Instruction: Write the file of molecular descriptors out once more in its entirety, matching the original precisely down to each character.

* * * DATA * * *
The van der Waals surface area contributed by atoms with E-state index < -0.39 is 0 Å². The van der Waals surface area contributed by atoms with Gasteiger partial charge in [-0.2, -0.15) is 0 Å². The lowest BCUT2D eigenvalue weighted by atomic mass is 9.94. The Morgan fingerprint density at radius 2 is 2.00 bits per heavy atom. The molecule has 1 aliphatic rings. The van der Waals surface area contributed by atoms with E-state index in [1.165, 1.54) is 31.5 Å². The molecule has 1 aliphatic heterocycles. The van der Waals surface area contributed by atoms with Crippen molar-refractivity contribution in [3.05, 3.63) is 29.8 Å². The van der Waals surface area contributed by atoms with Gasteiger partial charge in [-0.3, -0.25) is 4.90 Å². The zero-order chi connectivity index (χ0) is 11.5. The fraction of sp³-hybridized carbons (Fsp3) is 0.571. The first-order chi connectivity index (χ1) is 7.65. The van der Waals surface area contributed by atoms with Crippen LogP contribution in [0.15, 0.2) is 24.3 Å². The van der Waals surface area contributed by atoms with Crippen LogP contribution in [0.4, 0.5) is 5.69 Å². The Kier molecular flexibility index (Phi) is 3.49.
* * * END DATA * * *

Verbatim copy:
The van der Waals surface area contributed by atoms with E-state index < -0.39 is 0 Å². The van der Waals surface area contributed by atoms with Gasteiger partial charge in [-0.2, -0.15) is 0 Å². The lowest BCUT2D eigenvalue weighted by atomic mass is 9.94. The Morgan fingerprint density at radius 2 is 2.00 bits per heavy atom. The molecule has 1 aliphatic rings. The van der Waals surface area contributed by atoms with E-state index in [1.165, 1.54) is 31.5 Å². The molecule has 1 aliphatic heterocycles. The van der Waals surface area contributed by atoms with Crippen molar-refractivity contribution in [3.05, 3.63) is 29.8 Å². The van der Waals surface area contributed by atoms with Gasteiger partial charge in [-0.3, -0.25) is 4.90 Å². The zero-order chi connectivity index (χ0) is 11.5. The fraction of sp³-hybridized carbons (Fsp3) is 0.571. The first-order chi connectivity index (χ1) is 7.65. The van der Waals surface area contributed by atoms with Crippen LogP contribution in [0.15, 0.2) is 24.3 Å². The van der Waals surface area contributed by atoms with Crippen LogP contribution in [0.4, 0.5) is 5.69 Å². The Kier molecular flexibility index (Phi) is 3.49.